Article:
Rivers of Blood and Babylon: An ethnography of social sufferingand resilience among Caribbean service users in London Open Access

Phillips, Kwame Matsimela (2014)

Permanent URL: https://etd.library.emory.edu/concern/etds/wd375x241?locale=en


Suman Fernando (2003) argues, "racial injustices and cultural oppression are felt most acutely" by Black and ethnic minority service users in the field of psychiatry. Research on the mental health services in the UK consistently find that Black and ethnic minorities are more often diagnosed as schizophrenic, more often compulsorily detained under the Mental Health Act, more often given high doses of medication, and more often dissatisfied with statutory services. The dissertation asks how the current treatment provided under the mental health system in London, England re-traumatizes Caribbean service users. To investigate this question, I gathered ethnographic data - through official interviews, conversations, participant observation and visual material - from more than 40 adult service users and 26 health professionals. The qualitiative, ethnographic research uses both visual and textual presentations of data in its approach and resulted in the production of four ethnographic films exploring themes of identity, community, resilience, voice and civil disorder.

The dissertation puts forward that for the Caribbean population in the mental health system, there is a pervasive problem of social suffering, both as a result of mental illness and of coming into contact with the mental health system, such that coming into contact with the institution of the National Health Service itself can be considered a risk factor for furthered suffering. I further propose that the psychiatric philosophy of containment held by the mental health services, linked with a societal culture of fear and stigma, and a history of political failure to implement, follow through on and maintain progressive components within healthcare policy, must be addressed and improved if any meaningful change for the better is to be effected. The research highlights continued tension in the relationship between service users and the medical establishment, with a general sense of resentment to the amount and administering of medication, the power afforded to medical staff, and the dominance of Eurocentric academic and medical classification at the expense of their own models and theories of illness.

Table of Contents

Chapter One: Introduction 1

Prologue: The Lucky Ones 2

Introduction 3

Research Question 5

Aims and Objectives 5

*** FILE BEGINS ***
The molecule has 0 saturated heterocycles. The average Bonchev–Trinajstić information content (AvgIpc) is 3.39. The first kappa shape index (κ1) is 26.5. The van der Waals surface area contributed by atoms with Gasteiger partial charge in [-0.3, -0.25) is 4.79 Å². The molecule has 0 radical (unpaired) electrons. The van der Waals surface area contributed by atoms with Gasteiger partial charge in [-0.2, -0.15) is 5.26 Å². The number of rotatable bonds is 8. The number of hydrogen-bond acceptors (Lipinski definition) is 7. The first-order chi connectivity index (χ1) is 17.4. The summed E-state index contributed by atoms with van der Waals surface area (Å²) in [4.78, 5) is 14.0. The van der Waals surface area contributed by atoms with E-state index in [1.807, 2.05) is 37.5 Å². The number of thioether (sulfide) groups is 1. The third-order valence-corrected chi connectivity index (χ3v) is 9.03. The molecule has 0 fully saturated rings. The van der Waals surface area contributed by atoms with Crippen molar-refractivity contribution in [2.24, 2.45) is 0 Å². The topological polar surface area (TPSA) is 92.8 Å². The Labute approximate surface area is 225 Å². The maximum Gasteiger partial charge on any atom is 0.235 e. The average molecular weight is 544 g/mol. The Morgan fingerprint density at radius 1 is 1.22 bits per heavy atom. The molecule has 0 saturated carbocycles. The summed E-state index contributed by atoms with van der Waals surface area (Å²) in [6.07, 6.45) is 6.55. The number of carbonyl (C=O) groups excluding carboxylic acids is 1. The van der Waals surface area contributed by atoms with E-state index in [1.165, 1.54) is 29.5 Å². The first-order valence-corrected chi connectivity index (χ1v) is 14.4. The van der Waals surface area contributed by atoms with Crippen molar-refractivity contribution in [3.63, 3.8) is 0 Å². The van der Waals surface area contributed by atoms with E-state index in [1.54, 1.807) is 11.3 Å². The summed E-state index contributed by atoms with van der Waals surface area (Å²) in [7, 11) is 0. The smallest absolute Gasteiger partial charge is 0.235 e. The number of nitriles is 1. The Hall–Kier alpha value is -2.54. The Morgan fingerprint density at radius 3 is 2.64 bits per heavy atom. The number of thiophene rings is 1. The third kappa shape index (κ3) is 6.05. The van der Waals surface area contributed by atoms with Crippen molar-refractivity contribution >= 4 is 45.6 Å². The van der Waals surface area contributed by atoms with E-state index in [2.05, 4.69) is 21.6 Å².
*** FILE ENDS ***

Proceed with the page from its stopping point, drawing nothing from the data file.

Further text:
Summary of argument 6

Methodology 10

Research Design 10

Context 13

Analysis 20

Constraints of methodology 21

Contribution to anthropology 24

Chapter Two: Literature and Background 28

Introduction 29

Literature 30

Transnationalism and Identity 30

Media and Representation 37

Media and Blackness 38

Media and Mental Health 45

Policy and Practice 48

The Delivering Race Equality in Mental Healthcare programme 54

The Mental Health Act 2007 55

The 2010 White Paper and 2012 Health and Social Care Act 56

Social Suffering 57

Resilience 66

Chapter Three: Family Health Isis 78

Prologue 79

Introduction 79

Family Health Isis 80

Organizational Structure 81

Activities and Services 83

Additional Services 84

Referrals 86

The role of Isis in the lives of service users 86

The Isis space 90

The Move 96

Chapter Four: The Service Users 99

Prologue 100

A note on quotations 100

Introduction 101

Noel 103

Noel's Interview 105

David 110

David's Interview 111

Mary 117

Mary's interview 118

The Family Health Isis Men's Group 123

The Men's Group Interview 125

The Social Action for Health focus group 133

The SAfH interviews 134

Chapter Five: The Professionals 147

Prologue 148

Introduction 148

Academics 149

Professor Frederick W. Hickling 149

Professor Tom Craig 151

Professor Roland Littlewood 154

Dr. Dawn Edge 154

Dr. Frank Keating 157

Community workers 159

Juliana Frederick, Janice Williamson and Frederica Joseph 159

Ray Johnson 165

Dr. Yemi Oloyede 166

Caroline Morris 167

Directors 168

Estella Weston 168

David Pinder 172

Malcolm Phillips 174

Jan Oliver 177

Matilda MacAttram 179

NHS Professionals 180

Yvonne Coghill 180

Mary Clarke 185

Sean Cross 186

Chapter Six: The Photographs 189

Chapter Seven: On Social Suffering, Identity and Resilience 250

Prologue 251

Introduction 251

On Social Suffering 252

Social Suffering Defined 252

Social suffering as structurally violent 253

Social suffering as interpersonally experienced 260

Social suffering as caused or intensified by bureaucracy 263

On Identity 279

The Identity Narrative 279

Media and Identity 281

(Re)defining Black Identity 287

On Resilience 294

On Double Consciousness 294

On Voice and Agency 296

The Resilient Space 304

The Resilient Community 307

Chapter Eight: Conclusion 313

Prologue 314

Introduction 314

Recommendations 316

Change philosophy of containment 317

Utilize local knowledge and innovation 319

Facilitate service user agency 324

Use innovative methodologies and engagement 327

Bibliography 330

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